Years ago, when I was running the Sulphur Springs 100-mile race, Oliver called me on the phone to wish me luck. It was close to midnight, and I’d run 84 miles.  The moon was out, and I was feeling shockwaves of pain, which isn’t unusual when you’re that far into a race. Still, it was a tough spell, and I felt like I was going to throw up.

I can still remember exactly what Oliver said. He said: “Seriously, Uncle Dave? You’ve run 84 miles already? But it’s not even midnight!  You’re doing great!”

Be careful when you use words of kindness like that. You might just find yourself in a book.

You’re the Inspiration!

How do authors come up with their characters? We dream them up in our heads, right?

Sorta. But not exactly.

If you’ve read my novel “Ultra” then you already know that the main character is a 13 year-old kid named Quinn. But here’s something you may not know: I have a nephew who’s also named Quinn.

Quinn (age 4) and David

Quinn (age 4) and David

There he is. The boy who inspired the character. He’s just a tiny kidling in this picture, but he’s 12 now.

So – how did that adorable little kid inspire the tough-as-nails ultra-runner in the book?

Easy. He’s super-fit. He’s wickedly funny. And he’s determined as anything – just look at those clenched fists! Also, my nephew loves the outdoors, and is always chasing after animals. Which is why, in the book, Quinn is always running into frogs and turtles and, er, bears.

Illustration (by Shawna) from an early version of the book

Illustration (by Shawna) from an early version of the book

Unlike the character in the book, however, my nephew isn’t all that keen on running. (He’s far more interested in soccer and hockey.) And unlike his brooding namesake in the book, the real-life Quinn is most definitely NOT a fun vampire. He’s actually the opposite. More like a fun volcano.

20131126_074358

That’s an early version of the book. Back then it was titled “Quinn and the 100 Mile Race.” That’s Quinn on the right, and his big brother Kiernan on the left. And yes, Kiernan inspired a character too.

At the bottom of page 86, a tough old guy named Kern comes ambling down the trail. He’s what’s known in racing circles as a “bandit” – someone who runs the race illegally. But this bandit isn’t evil. Quite the contrary – he actually ends up saving Quinn’s race.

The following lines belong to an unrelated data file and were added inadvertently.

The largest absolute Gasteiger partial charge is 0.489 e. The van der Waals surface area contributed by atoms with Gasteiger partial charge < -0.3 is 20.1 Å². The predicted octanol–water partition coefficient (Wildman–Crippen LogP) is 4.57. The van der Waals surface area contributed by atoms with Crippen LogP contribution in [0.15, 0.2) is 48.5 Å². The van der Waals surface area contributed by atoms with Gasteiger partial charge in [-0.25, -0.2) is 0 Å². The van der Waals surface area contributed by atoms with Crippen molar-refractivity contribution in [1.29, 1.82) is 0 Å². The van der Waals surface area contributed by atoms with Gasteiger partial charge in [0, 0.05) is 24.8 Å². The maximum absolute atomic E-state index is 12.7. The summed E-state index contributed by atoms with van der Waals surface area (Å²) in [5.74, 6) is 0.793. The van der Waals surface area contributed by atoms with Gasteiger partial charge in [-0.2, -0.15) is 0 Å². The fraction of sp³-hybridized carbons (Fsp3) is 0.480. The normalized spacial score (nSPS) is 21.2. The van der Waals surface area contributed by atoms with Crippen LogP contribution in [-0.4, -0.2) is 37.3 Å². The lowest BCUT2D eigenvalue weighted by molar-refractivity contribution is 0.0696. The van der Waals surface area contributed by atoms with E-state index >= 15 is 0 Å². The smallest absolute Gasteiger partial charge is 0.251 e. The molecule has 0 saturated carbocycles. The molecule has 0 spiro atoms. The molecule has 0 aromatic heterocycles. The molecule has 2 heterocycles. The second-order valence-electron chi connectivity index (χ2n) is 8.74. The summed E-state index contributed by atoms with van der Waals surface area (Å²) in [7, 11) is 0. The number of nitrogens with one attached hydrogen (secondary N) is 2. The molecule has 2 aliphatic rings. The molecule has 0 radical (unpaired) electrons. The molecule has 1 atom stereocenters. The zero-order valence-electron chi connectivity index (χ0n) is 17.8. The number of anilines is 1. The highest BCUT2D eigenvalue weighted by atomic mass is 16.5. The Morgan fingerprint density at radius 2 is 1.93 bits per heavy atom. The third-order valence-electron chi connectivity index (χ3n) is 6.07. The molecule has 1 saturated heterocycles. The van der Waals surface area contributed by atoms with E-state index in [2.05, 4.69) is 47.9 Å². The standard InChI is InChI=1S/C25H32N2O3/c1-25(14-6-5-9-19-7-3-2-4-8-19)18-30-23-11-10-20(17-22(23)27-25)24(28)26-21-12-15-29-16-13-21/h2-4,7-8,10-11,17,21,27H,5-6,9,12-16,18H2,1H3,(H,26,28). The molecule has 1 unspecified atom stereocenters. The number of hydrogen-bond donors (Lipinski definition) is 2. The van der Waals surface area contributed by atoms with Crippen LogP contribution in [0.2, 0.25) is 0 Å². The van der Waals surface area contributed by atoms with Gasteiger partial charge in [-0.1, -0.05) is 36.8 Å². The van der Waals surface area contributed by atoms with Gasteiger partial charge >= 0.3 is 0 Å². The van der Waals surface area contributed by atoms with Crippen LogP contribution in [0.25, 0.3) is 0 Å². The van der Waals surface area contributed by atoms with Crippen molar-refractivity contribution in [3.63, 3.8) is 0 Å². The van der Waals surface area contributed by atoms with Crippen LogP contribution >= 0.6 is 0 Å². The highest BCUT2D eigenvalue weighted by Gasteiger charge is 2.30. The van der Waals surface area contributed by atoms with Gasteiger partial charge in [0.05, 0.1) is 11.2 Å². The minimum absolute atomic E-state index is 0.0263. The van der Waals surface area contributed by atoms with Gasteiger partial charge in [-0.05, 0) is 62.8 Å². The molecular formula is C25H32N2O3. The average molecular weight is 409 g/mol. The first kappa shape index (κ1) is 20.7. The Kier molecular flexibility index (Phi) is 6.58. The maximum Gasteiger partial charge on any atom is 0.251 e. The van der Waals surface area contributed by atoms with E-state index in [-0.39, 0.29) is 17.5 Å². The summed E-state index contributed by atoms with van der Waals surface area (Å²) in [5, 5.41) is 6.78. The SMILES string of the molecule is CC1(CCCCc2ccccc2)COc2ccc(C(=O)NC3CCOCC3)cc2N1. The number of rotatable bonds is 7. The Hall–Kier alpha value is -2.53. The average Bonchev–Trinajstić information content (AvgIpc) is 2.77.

I wrote Kern into the story as a tribute to all big brothers and sisters. As annoying as they can be on occasion, elder siblings can be life-savers. My own big brother rescued me from near-death countless times. I don’t doubt that Kiernan has done the same for Quinn.

Also worth nothing – Kiernan is an awesome hockey player. So I decided to make the “Kern” character a former hockey great. Like my nephew, I made him a goalie. In my mind, he was a superstar with the Alberta Junior Hockey League.

The "Terry Fox" shoe

The “Terry Fox” shoe

This is the best thing about being an author. You get to put all the people you love in a book. I’m especially lucky, since I have 40 neices and nephews to write about.  Like the one below.  Any guesses which character she inspired?

Sydney Watson Walters

Love Your Genes!

Say it with me…  I LOVE my genes!  

If not for those little critters turning pirouettes in our DNA, we wouldn’t be able to run, cycle or swim.  (Or, for that matter, compose heart-lancing prose.)

So the next time you tap-dance across a finish line, or drop-kick a gorgeous metaphor into a short story, be sure to send a shout-out to your genetic gifts!

Or better yet, thank the person directly responsible:

MOM!

It’s your Mom you’ve gotta thank that your bones are so strong.  If not for her microscopic legacy, you wouldn’t be able to suck 6 litres of air in and out of your lungs.  Mom’s the one you need to thank for that finisher’s medal around your neck. And I’ll bet she helped pay for your first word-processor too.

Promise me you’ll call her this weekend.  Or whisper a prayer in her name. Promise me, ‘kay?

This is a video of me and my mom.  (I’m the little one, fyi)